Literary, historical fiction
approx. 28,000 words, approx. 34,500 words including glossary
Tales from the big Anglo-Irish house
It's to the credit of Castle Rackrent that it's usually taken to be a novel. By its meagre word count, the text constitutes a novella and—shorn of its introduction, footnotes and glossary—it is barely that. It verges on being a long story.
But Maria Edgeworth's work reads like an old-style historical novel, perhaps the first such work. It's often cited as the prime example of a particularly Irish version of a genre known as the big house novel, narrating as it does the rise and fall of a great ancestral home.
Spanning at least four such generations of "castle" owners, the tale is told by longtime steward Thady Quirk and packs a lot of homespun history into its eighty-odd pages. The aptly named Quirk is a classic early instance of an unreliable narrator. The tone is conversational, starting with that great first paragraph:
Having out of friendship for the family, upon whose estate, praised be Heaven! I and mine have lived rent free time out of mind, voluntarily undertaken to publish the Memoirs of the Rackrent Family, I think it my duty to say a few words, in the first place, concerning myself. My real name is Thady Quirk, though in the family I have always been known by no other than "honest Thady", afterward, in the time of Sir Murtagh, deceased, I remember to hear them calling me "old Thady," and now I've come to "poor Thady"; for I wear a long greatcoat winter and summer, which is very handy, as I never put my arms into the sleeves; they are as good as new, though come Holantide next I've had it these seven years: it holds on by a single button round my neck, cloak fashion.
Notice how much background information is unloaded without ever sounding like a recitation nor giving up the charming, personal voice of the reminiscing servant. It's a voice comparable to that of Laurence Sterne's earlier narrator Tristram Shandy or Emily Brontë's servant Nelly Dean in the later Wuthering Heights, though less densely comedic than the one and less darkly dramatic than the other. In fact, the voice is just one of several layers of narration with a surprisingly sophisticated mode of storytelling.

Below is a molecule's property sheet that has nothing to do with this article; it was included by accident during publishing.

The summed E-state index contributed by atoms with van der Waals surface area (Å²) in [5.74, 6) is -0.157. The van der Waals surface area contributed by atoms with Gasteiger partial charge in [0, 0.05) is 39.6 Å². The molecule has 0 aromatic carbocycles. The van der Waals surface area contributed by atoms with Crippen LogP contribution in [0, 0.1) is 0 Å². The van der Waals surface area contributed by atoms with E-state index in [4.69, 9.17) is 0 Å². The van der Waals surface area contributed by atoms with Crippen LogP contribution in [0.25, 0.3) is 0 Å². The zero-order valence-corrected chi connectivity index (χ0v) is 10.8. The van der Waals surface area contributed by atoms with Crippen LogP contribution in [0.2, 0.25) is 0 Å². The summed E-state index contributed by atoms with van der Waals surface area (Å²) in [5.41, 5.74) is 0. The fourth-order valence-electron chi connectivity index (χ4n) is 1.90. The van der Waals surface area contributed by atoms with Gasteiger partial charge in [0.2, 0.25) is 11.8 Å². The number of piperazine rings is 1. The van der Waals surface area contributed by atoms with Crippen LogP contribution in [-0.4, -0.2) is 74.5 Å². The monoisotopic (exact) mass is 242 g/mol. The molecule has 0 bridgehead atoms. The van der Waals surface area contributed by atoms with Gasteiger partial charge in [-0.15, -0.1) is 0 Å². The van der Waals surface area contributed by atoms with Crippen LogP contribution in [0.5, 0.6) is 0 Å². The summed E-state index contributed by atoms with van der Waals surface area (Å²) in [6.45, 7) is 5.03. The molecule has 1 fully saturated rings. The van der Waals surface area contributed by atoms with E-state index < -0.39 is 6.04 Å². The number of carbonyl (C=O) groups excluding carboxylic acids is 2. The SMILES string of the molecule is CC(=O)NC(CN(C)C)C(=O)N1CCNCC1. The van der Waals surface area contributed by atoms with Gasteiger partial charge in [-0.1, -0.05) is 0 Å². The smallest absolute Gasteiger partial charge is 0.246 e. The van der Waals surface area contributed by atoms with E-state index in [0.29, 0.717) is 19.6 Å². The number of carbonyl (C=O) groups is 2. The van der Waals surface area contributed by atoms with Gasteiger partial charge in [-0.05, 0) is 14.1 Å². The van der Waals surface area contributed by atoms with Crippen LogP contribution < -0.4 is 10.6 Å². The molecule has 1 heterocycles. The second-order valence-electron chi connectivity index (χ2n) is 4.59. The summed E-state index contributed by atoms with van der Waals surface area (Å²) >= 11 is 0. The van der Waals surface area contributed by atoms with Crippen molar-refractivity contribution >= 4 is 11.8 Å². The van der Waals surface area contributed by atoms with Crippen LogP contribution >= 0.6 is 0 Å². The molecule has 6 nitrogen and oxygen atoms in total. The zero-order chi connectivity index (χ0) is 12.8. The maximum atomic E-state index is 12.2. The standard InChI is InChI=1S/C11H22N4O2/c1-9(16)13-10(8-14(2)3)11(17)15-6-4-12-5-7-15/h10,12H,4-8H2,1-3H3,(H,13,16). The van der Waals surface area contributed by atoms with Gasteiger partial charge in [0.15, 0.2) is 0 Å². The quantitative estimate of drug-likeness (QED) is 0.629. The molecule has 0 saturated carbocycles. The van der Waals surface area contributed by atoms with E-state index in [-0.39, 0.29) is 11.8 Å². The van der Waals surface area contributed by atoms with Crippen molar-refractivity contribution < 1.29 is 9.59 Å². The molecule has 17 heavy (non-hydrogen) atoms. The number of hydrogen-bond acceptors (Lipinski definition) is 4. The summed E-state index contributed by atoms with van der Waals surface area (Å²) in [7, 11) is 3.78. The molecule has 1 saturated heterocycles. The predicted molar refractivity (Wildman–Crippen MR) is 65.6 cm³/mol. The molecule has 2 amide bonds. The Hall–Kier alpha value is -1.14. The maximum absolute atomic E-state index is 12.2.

Softening the blows
In that opening passage is also found something unusual for a work of fiction. A footnote is indicated after the word "greatcoat" and the axctual note spreads over the bottom of two pages with more information than you probably want about Thady's style of cloak. Such expository footnotes run through the short novel, purportedly created by another narrator, this one English.
These elements, as well as the book's introduction and glossary, are thought to have been added late to the completed novel to soften the Irish flavour of Quirk's narration, which despite the servant's loyalty manages to satirize the Anglo-Irish landowners.
You see, the multi-generational story is really about the dissipation and decline of a class—the landed gentry represented by the fictional Rackrents (and in actuality Edgeworth's own family).
And at the same time it is less obviously concerned about the rise of the new, upwardly mobile middle class, represented by Quirk's son Jason, who rises from the servant strata, maneuvering to profit from the landowners' distress.
I'm not sure Edgeworth herself saw Castle Rackrent as an exemplar of 1700s-style class warfare and, if she did, I'm not even sure which side she would have been on. That first 1800 edition, coming out the same year as an act of union between England and Ireland, included an "Author's Preface" that softened the book's critique. The author (if she did indeed write the preface) noted the depicted generations of landowners no longer existed and predicted that with the union, the people's Irish identity would eventually be lost. (Not exactly showing political foresight on Edgeworth's part.)
But still the several layers of narration and the unreliability of witnesses in the story's main text end up casting critiques in all directions. No party or parties escape ridicule entirely.
It's terrific getting a literary work that both makes one squirm and thoroughly entertains. Castle Rackrent is for good reason Edgeworth's most popular and acclaimed work.
But it is often bundled in a single volume with the author's later, longer novel, The Absentee (1812), which again takes on the issue of Anglo-Irish landowners, this time however presenting a sympathetic depiction of at least one such figure and a more conventional moral mesaage. The latter novel is not as concisely or engagingly voiced but you may find much to appreciate in The Absentee, as in several of Edgeworth's other post-Rackrent works.